Another important Jaffna landmark is the Nallur Kandaswamy Kovil (temple), one of Sri Lanka’s most important Hindu temples. It was originally built in the 15th century but destroyed by the Portuguese and then rebuilt numerous times. The current (fourth) incarnation was constructed in the 18th century and houses huge murals and pillared hallways. The temple is tucked behind red and white candy-striped walls and the Gopuram (tower) ornately decorated with golden carvings is reminiscent of the intricate temples of southern India.
We drove our sputtering scooter on towards Point Pedro, one of the northern most points in the country, with a few places marked to visit along the way. The further we went the worse the roads got, and the more quiet the countryside became. We passed another Hindu temple, less spectacular and more run-down than Nallur Kandaswamy, the surrounding roads were fairly deserted and abandoned houses just empty shells, gradually being reclaimed by nature. Whether the owners will ever return is anyone’s guess.
We passed a large area, a demilitarised zone as the government here likes to call it, where construction was being carried out by military personnel. We couldn’t tell exactly what was being constructed but there is speculation that a large tract of land given to the army is not just being used as a secure zone, as claimed. Instead army housing and private business interests are being set up, despite the fact that the land is claimed by Tamil families who were forced out of the area by the civil war. Reports of army land grabs abound in this part of Sri Lanka and it was saddening to see whole areas having been abandoned. There were some positive signs too though as we passed housing estates which had been built by charities or private companies, providing new homes for returning families to the area.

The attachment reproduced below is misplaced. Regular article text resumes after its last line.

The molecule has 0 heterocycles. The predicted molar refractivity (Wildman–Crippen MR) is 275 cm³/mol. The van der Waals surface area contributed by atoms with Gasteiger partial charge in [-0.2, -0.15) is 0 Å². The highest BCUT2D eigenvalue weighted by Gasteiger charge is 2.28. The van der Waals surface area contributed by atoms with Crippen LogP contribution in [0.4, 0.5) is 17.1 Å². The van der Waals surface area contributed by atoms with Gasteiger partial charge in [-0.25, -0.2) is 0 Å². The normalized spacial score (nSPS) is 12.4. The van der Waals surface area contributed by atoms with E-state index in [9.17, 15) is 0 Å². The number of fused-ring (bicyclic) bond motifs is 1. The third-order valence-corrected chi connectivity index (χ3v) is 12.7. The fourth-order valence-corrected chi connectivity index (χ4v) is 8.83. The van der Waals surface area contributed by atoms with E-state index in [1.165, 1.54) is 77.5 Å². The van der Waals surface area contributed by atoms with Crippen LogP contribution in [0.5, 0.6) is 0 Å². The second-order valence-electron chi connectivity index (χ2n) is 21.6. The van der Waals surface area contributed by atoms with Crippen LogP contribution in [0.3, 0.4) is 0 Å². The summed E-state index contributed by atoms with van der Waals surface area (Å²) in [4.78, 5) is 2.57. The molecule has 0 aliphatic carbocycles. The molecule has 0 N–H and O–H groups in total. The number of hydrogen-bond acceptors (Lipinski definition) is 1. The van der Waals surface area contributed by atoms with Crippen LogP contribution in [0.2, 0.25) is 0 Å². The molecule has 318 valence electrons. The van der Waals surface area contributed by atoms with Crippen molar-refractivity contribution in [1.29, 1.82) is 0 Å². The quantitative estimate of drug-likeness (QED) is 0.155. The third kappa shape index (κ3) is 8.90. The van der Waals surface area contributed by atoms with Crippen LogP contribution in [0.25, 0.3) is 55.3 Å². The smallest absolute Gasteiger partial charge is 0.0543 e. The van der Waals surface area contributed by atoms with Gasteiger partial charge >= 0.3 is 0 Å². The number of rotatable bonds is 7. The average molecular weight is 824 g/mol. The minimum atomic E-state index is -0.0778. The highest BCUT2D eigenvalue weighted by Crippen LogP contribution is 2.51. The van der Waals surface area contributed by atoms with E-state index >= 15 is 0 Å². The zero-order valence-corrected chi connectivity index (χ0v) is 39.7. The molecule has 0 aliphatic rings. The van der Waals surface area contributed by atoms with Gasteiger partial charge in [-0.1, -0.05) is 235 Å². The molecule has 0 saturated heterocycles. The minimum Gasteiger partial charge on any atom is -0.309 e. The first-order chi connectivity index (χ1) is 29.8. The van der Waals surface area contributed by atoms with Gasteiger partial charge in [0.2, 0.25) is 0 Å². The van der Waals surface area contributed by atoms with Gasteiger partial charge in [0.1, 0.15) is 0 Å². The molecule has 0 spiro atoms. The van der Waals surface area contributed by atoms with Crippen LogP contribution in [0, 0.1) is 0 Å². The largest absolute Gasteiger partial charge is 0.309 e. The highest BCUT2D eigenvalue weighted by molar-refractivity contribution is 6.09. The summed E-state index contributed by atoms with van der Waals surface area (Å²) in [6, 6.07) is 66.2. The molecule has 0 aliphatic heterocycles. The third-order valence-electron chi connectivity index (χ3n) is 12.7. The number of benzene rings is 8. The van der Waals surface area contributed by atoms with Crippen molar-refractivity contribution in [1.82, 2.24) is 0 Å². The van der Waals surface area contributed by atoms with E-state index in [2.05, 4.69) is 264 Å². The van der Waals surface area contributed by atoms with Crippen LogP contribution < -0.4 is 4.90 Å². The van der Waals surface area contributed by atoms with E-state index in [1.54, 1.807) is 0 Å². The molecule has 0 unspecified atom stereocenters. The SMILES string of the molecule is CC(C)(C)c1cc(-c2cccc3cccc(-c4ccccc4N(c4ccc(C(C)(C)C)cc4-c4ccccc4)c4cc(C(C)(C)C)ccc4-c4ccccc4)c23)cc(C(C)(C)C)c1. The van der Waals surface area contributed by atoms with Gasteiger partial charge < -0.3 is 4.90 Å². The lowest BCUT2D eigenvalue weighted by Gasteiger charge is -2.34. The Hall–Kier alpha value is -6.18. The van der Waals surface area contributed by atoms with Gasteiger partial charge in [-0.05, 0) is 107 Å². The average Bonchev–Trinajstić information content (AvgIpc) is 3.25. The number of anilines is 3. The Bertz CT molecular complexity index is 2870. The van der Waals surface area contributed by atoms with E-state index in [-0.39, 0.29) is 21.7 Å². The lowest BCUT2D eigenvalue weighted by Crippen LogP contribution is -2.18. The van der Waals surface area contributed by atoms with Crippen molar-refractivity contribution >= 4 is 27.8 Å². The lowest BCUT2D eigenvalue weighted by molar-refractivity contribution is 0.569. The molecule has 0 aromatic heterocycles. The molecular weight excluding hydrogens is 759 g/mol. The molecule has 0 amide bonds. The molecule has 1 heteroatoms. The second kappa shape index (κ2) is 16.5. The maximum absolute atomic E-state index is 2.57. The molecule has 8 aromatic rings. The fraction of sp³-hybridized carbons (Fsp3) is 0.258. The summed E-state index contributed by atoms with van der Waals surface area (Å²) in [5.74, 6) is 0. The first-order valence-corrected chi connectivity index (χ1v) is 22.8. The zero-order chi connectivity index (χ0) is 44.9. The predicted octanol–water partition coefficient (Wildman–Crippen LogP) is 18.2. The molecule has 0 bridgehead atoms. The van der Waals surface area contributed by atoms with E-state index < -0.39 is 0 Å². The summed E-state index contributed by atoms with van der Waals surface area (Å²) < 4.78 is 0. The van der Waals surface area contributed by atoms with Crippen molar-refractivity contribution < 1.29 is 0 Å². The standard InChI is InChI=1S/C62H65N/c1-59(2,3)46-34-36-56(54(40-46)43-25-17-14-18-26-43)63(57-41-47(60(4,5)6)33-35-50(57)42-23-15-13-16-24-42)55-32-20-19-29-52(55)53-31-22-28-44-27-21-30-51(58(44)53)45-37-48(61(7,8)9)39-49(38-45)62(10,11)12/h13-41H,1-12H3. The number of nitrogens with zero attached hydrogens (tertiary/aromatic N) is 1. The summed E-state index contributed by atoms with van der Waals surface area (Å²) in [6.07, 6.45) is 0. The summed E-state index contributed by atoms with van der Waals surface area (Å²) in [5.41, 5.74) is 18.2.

We visited a few sights along the road to Point Pedro, including a bottomless well, sacred pools and an eerie church ruin and cemetery, which are gradually being swallowed up by sand dunes. Point Pedro was the end of the line before heading back along the bone-shaking road to Jaffna.
Back in Jaffna we went towards Beach Road and wandered through the villages where fishing still provides the main livelihood for locals. The shabby huts with tin roofs that lined the beachfront gradually gave way to newly constructed blocks of flats at the end of the road. This was one of my favourite places in Jaffna, watching people going about their daily business and chatting to some of the kids that wanted to try out their English. Jaffna is anything but boring.
Check out this resource:
If you are heading to northern Sri Lanka check out this resource from the Sri Lanka Campaign for Peace & Justice to find out which hotels, restaurants, shops etc are owned by those implicated in war crimes and human rights abuses and avoid them, and what seems to me a continued attempt to dilute Tamil culture and push a Sinhalese nationalist agenda. Instead find local businesses, use their services, and boost the local economy.